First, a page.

Ventriculoperitoneal Shunts

Introduction

The function of cerebrospinal fluid is not entirely understood.

However, cerebrospinal fluid is believed to be an ultrafiltrate of blood that cushions the brain. It allows for removal of metabolic products and the proper environment for neuro- transmission. 

Most CSF is produced by the choroid plexus in the lateral, third and 4th ventricles. It moves from the point of production secondary to differences in pressure, by cilia action, blood vessel pulsation, and respiratory variations. After production, it passes from the lateral ventricle through the paired foramina of Monro into the third ventricle. CSF is resorbed in the superior sagital sinus by arachnoid villous activity in a process of active transport that is affected by CSF pressure. 

Hydrocephalus

  1. Overproduction of CSF- unusual and caused only by choroid plexus papilloma
  2. Blockage of the normal flow of CSF.
    1. Communicating or Absorptive- blockage of the resorption of CSF in the arachnoid villi, basal cisterns, or subarachnoid space. The ventricles are patent and all 4 are enlarged. 
    2. Non-communicating- Obstruction proximal to the foramina of Lushka and Magendie at the outlet of the 4th ventricle.
      1. Tumors 
      2. Cysts 
      3. Infection and hemorrhage 
      4. Congenital malformations 
      5. Aqueductal stenosis
  3. The best treatment for hydrocephalus is the placement of a extracranial shunt from the ventricles to an outside absorptive surface (i.e., ventriculoperitoneal, ventriculo-atrial, ventriculopleural, etc.)

Shunts

  1. Shunts usually consist of three parts
    1. Proximal end that is radiopaque and is placed into the ventricle. This end has multiple small perforations.
    2. Valve- this allows for unidirectional flow. Can adjust various opening pressures. Usually has a reservoir that allows for checking shunt pressure and sampling CSF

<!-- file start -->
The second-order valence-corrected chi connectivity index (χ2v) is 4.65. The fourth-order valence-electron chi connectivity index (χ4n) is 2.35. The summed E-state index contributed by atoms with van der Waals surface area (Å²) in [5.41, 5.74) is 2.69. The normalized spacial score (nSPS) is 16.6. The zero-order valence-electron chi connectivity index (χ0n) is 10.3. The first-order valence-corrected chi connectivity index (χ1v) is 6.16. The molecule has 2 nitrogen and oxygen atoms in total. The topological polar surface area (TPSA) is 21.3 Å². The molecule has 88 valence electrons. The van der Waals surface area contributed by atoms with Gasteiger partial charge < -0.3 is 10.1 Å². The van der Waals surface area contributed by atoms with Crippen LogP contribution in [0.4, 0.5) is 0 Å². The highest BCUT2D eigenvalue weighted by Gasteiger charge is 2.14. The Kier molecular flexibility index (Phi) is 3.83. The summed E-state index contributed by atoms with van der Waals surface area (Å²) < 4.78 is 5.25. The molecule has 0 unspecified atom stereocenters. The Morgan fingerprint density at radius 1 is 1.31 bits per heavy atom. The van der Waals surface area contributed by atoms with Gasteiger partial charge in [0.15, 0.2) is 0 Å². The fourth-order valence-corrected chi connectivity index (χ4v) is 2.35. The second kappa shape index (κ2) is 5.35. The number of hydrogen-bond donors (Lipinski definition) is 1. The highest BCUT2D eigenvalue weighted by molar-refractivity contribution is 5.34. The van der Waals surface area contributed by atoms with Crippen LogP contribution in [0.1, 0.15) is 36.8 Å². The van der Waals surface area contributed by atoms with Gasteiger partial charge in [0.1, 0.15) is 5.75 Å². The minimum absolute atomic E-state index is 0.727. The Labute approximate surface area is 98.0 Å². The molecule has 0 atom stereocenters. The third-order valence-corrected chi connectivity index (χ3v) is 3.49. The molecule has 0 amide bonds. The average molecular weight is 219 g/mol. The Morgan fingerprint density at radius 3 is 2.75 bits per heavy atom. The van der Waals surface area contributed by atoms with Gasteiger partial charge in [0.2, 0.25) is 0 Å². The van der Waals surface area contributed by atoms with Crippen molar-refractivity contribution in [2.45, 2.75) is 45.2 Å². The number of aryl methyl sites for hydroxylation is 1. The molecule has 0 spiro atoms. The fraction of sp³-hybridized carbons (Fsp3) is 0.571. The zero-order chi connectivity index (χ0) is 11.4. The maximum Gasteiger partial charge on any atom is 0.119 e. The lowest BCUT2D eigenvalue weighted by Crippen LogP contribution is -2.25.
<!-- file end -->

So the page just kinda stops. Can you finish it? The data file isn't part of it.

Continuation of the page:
3. Distal end that is placed into the peritoneum or another absorptive surface by tracking the tubing subcutaneously

vp_shunt_belly_large.jpg

Surgical insertion of a VP shunt. http://dannymiller.typepad.com/blog/2009/08/due-date.html

Shunt malfunctions

  1. Median survival of a shunt (before need for revision) in a child under 2 years of age is 2 years; over two years of age is 8 - 10 years. 
  2. Signs and symptoms include headache, malaise, general not feeling well, vomiting, mental status alterations, increased blood pressure, head circumference increase, Cushings triad, bulging fontanel, sixth nerve palsy signs, Macewen's sign, changes in gait, and personality changes. There may also be an increase of seizures and a complaint of neck pain.  The parents often know that something is wrong.  Teachers may state that there has been a change of school performance 
  3. Obstruction- most often the proximal tip is obstructed with cells, choroid plexus, or debris. May also have kinking of the tubing and migration of the distal end.
    1. Diagnosis by suspicion based on signs and symptoms and confirmed by CT scan of the head or shunt tap or lumbar puncture for CSF pressure elevation (ALWAYS RECORD A PRESSURE WHEN DOING AN LP!!!!).
  4. Infection-
    1. signs include fever, meningeal signs, vomiting, signs and symptoms of shunt malfunction, abdominal pain, and peritonitis. 
    2. There may be evidence of purulent material around the shunt insertion site and redness along the shunt tract 
    3. Most common organisms are S. epidermidis and S. aureus. Also gram negative organisms. 
    4. Diagnosis by positive blood cultures, shunt fluid cultures, or lumbar puncture cultures. Also the presence of greater than 10 cells in the fluid is suggestive of infection.

Infection peaks in the first few weeks after a shunt insertion. Infection years after shunt placement is rare unless the skin is broken over the tubing.

Treatment of Malfunctions

  1. Antibiotics including Vancomycin and Gentamycin
  2. External Ventricular Drainage
  3. Removal of the shunt.
  4. Disconnections and breakage of tubing are another cause of malfunction, though less common than occlusion.
  5. Migration into the scrotum, perforation of the bowel wall, and intussuseption are all rare complications in the peritoneum

In a child with a ventriculoperitoneal shunt, the shunt is statistically unlikely to be the cause of any specific problem. However, if family members suspect shunt malfunction or no other cause for fever, malaise, behavioral change, etc., can be found (i.e., ear infection), careful and diligent evaluation of the shunt is mandatory.

References

  1. The Shunt Book. Drake and St. Rose 1996.
  2. Madikians A. and Conway E.E. Cerebrospinal Fluid Shunt Problems in Pediatric Patients. Pediatric Annals October 1997.
  3. Iskander B.J. et al. Pitfalls in the Diagnosis of Ventricular Shunt Dysfunction: Radiology Reports and Ventricular Size. Pediatrics. 1998

Back to Table of Contents